“As much as fifty percent of the medicine sold on the Internet is counterfeit” – WHO
“Counterfeit medicine sales will reach seventy-five billion dollars worldwide this year” – CMPI
Have you consumed fake prescription drugs? Odds are you have purchased and ingested these concoctions at some point or another, especially if you live in a developing country; with their lax health regulatory environment and acutely corrupt institutions.
“The World Health Organization says the problem with counterfeit medicines is especially bad in Africa, Asia, Latin America and the Middle East. The W.H.O. estimates that up to thirty percent of the medicines on sale in many of those countries are counterfeit.” Up to know industrialized nations, like the United States, Canada, Japan and New Zealand, have kept the problem relatively under control, restricting fakes to approximately one percent of the total prescription and over-the-counter drug’s market. But that is no solace, judging from the effectives of counterfeiters to innovate their packaging and overall appeal online, as huge profits would provide the incentive to continue injecting these often deadly products into the drug supply chain, and in the process grabbing market share (competing as low cost substitutes, effective in a down economy) from legitimate drug companies.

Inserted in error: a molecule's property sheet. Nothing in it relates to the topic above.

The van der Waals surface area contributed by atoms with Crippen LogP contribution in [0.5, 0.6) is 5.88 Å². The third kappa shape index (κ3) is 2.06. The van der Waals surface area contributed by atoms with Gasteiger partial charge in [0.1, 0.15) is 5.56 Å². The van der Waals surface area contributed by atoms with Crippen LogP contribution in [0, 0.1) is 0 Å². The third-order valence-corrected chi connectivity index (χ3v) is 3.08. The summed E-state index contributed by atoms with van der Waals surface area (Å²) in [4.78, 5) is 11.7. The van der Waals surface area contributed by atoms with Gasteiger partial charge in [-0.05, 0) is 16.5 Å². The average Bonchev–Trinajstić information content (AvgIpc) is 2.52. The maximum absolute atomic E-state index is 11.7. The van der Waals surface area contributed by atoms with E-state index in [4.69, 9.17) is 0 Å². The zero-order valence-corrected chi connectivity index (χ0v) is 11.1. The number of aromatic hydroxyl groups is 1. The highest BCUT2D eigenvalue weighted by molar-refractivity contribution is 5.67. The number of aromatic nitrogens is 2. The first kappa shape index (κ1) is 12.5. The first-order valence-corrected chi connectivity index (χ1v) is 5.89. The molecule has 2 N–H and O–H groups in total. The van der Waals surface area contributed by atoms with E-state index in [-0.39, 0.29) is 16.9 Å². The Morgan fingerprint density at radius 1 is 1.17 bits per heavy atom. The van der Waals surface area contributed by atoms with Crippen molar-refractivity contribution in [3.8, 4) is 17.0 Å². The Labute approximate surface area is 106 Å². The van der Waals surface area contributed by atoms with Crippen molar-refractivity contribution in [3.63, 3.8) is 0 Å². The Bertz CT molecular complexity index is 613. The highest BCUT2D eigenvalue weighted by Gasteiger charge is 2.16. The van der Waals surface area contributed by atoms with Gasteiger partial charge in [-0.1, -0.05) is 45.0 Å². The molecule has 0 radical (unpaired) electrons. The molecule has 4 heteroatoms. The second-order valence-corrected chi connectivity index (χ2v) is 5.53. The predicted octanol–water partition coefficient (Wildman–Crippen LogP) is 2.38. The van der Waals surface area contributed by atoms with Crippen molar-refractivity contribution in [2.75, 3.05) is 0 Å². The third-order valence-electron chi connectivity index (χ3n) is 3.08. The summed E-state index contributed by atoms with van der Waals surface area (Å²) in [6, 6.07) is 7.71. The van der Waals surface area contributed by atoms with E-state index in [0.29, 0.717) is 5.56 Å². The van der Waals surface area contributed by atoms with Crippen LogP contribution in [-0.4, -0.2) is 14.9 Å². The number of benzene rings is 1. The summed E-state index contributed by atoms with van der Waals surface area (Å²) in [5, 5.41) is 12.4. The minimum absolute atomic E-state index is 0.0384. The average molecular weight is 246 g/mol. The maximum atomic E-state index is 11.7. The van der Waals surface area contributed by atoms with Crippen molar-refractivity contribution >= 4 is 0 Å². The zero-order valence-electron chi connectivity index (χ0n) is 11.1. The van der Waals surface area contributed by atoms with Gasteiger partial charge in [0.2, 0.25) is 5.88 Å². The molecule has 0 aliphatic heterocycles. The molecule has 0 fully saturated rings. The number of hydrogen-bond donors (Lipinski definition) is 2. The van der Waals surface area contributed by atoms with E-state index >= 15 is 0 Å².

The best weapon in the fake drug profiteers’ toolkit happens to be consumer’s ignorance of the real source of drugs they think will cure them or alleviate an ailment. Product that could be in reality a toxic mix of chemicals; that end up being expensive (cost in human lives/livelihood) placebos. The stakes are high for the pharmaceutical industry; these companies have had to come up with ways to make fake drugs easy to spot. After all the most effective prevention and eradication method is to disrupt the consumer’s propensity to be duped by worthless and deadly knock-offs, whether they’re in the developed or developing world.
Combating counterfeit medicines is no walk in the park, as small, yet nimble organized crime groups (A loosely federated collection of manufacturers, distributors, and even marketing operations) are dedicated to this racket. They often use new media and social networks (for their anonymity and mass reach) which allows them to hawk their dangerous products while skirting the risk of ever getting caught. To make affront to this global illicit business the pharmaceutical industry would have to go beyond the technology solutions it has implemented and try the true and tested awareness campaigns to make consumers worldwide sensitive to the issue. In closing, I’d advocate bringing these campaigns to the criminals’ own turf, online and through social networks.